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`SEZs should promote manufacturing'

Our Bureau

Panel calls for proper safeguards


IN SUPPORT OF SEZS: (From left) The Minister of State for Industry, Mr Ashwini Kumar; the Chairman of the National Manufacturing Competitiveness Council (NMCC), Dr V. Krishnamurthy; the Advisor to Finance Minister, Dr Parthasarathy Shome; and Member-Secretary, NMCC, Mr V. Govindarajan; at the first meeting of the empowered sub-committee of the high-level committee on manufacturing in the Capital on Thursday. - Kamal Narang

New Delhi , Oct. 26

The Chairman of the National Manufacturing Competitiveness Council (NMCC), Mr V. Krishnamurthy, has urged adequate `safeguards' with regard to Special Economic Zones (SEZ) to ensure they promote manufacturing activity and are avenues for incremental growth.

"As a concept, SEZs are good since they provide infrastructure and common facilities for industrialists, who would otherwise have to scurry around for developed land. But there should be proper safeguards so that they are more manufacturing-oriented and are not being developed for other purposes," Mr Krishnamurthy told presspersons here on Thursday. He further emphasised that SEZs should facilitate `incremental growth' and not end up encouraging `industrial relocation'. He expressed satisfaction over the country experiencing a 11.8 per cent manufacturing growth during the first five months of the current fiscal.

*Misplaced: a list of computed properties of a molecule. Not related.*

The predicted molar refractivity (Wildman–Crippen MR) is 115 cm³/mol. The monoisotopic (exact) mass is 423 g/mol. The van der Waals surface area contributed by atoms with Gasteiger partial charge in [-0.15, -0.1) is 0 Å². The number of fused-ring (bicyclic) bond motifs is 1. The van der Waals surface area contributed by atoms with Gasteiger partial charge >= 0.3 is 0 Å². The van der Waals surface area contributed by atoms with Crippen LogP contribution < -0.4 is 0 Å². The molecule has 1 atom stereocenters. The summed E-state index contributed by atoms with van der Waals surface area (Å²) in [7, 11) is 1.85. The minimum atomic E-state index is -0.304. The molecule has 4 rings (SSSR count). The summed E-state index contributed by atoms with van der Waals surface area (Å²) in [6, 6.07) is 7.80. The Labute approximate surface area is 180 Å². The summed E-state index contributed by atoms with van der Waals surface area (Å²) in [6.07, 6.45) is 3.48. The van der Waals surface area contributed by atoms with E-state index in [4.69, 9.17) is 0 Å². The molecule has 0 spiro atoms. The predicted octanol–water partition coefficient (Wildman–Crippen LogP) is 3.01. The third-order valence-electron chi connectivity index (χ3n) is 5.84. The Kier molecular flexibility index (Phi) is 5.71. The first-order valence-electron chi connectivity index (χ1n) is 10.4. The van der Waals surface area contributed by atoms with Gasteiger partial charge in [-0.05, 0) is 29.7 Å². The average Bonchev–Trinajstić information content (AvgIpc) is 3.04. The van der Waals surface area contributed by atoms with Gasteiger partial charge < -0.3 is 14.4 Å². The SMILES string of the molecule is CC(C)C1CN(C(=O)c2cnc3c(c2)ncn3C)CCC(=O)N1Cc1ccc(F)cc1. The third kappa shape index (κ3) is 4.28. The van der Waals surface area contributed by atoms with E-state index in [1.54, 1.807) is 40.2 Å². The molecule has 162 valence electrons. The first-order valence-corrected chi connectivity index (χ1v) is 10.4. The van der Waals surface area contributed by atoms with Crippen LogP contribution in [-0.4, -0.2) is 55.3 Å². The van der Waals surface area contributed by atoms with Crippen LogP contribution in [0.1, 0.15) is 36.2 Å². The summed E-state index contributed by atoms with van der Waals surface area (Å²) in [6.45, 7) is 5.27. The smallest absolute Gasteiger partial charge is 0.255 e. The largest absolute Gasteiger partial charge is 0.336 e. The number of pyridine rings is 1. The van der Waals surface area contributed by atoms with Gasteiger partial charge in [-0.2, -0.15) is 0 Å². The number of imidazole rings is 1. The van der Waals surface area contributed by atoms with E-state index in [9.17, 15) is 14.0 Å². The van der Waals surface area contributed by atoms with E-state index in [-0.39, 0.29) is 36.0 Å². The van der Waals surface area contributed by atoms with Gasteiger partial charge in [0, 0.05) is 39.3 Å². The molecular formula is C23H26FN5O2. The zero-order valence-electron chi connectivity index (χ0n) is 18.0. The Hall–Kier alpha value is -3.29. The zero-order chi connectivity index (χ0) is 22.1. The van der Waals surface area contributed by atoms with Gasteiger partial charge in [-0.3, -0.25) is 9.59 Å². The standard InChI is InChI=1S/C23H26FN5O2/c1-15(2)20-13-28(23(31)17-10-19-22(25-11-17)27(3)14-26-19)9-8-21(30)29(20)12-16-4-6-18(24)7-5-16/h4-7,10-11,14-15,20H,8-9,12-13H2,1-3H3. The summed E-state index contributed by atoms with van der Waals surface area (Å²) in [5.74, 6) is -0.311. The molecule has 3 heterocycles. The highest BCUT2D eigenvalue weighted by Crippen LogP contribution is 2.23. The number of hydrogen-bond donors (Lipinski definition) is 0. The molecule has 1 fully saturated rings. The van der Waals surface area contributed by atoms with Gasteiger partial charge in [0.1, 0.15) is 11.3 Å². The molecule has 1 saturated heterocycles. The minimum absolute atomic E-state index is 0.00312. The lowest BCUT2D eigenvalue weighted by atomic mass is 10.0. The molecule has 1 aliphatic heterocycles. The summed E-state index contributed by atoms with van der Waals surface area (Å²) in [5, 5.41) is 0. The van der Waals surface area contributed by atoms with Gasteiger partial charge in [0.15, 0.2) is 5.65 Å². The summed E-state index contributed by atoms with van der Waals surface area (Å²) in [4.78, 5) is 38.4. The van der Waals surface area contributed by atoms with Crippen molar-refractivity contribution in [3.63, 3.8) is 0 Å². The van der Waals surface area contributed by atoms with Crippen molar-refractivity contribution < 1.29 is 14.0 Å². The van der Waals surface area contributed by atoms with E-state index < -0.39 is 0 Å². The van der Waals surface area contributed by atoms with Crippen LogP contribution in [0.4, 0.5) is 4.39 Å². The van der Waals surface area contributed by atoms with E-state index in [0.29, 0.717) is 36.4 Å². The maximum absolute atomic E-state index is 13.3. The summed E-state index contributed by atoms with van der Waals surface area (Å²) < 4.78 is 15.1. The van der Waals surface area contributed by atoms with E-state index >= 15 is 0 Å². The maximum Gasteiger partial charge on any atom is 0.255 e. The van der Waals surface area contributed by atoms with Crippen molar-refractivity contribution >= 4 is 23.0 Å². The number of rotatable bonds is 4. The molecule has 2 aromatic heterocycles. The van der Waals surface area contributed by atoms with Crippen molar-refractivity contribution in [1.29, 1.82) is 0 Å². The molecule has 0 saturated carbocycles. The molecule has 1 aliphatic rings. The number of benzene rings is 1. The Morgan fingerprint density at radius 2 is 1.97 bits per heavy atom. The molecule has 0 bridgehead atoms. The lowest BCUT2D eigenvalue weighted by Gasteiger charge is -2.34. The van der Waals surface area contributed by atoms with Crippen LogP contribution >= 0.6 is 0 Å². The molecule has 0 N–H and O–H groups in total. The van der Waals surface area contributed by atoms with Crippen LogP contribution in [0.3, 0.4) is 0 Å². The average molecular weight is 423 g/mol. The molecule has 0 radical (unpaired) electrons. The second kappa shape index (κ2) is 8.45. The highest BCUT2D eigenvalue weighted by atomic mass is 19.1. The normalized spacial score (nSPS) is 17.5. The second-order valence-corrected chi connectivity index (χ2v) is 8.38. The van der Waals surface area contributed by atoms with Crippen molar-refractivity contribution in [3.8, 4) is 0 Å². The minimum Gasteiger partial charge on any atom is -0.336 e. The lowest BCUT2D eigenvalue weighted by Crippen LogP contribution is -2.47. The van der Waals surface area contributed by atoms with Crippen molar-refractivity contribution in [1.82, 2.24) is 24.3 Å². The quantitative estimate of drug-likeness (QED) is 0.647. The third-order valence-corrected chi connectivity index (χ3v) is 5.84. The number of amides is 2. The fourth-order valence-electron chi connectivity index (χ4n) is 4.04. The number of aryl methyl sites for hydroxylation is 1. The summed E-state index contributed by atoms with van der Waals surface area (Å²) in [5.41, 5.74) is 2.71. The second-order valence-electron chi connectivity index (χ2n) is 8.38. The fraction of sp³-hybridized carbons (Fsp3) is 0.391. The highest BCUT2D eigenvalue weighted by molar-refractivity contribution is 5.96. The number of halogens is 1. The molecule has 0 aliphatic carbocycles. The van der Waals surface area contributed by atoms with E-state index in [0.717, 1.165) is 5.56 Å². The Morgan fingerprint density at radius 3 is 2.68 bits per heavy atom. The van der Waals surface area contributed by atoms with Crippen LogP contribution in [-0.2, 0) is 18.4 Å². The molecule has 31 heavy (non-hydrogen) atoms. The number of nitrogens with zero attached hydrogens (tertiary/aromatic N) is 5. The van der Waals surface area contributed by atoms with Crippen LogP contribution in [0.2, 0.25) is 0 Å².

"We are happy that many of our (NMCC's) specific recommendations relating to excise duties for man-made textiles and electronic hardware have already been incorporated in this year's Budget proposals. The outlook for domestic manufacturing in these sectors is much more bullish than earlier, when many players wanted to relocate to other countries," he said. Mr Krishnamurthy, who chaired the first meeting of the Empowered Sub-Committee of the High Level Committee for Manufacturing, said that the country could emerge as a global player in the manufacture of high-value advanced technology products (ATP).

"The share of ATPs in our manufacturing export basket is now minimal. A recent report has shown that the US imported $240 billion worth of ATPs in 2004, of which China and the East Asian nations supply 59 per cent, while we do not figure in the list. We have decided to constitute an Expert Group to evolve a strategy," he added.

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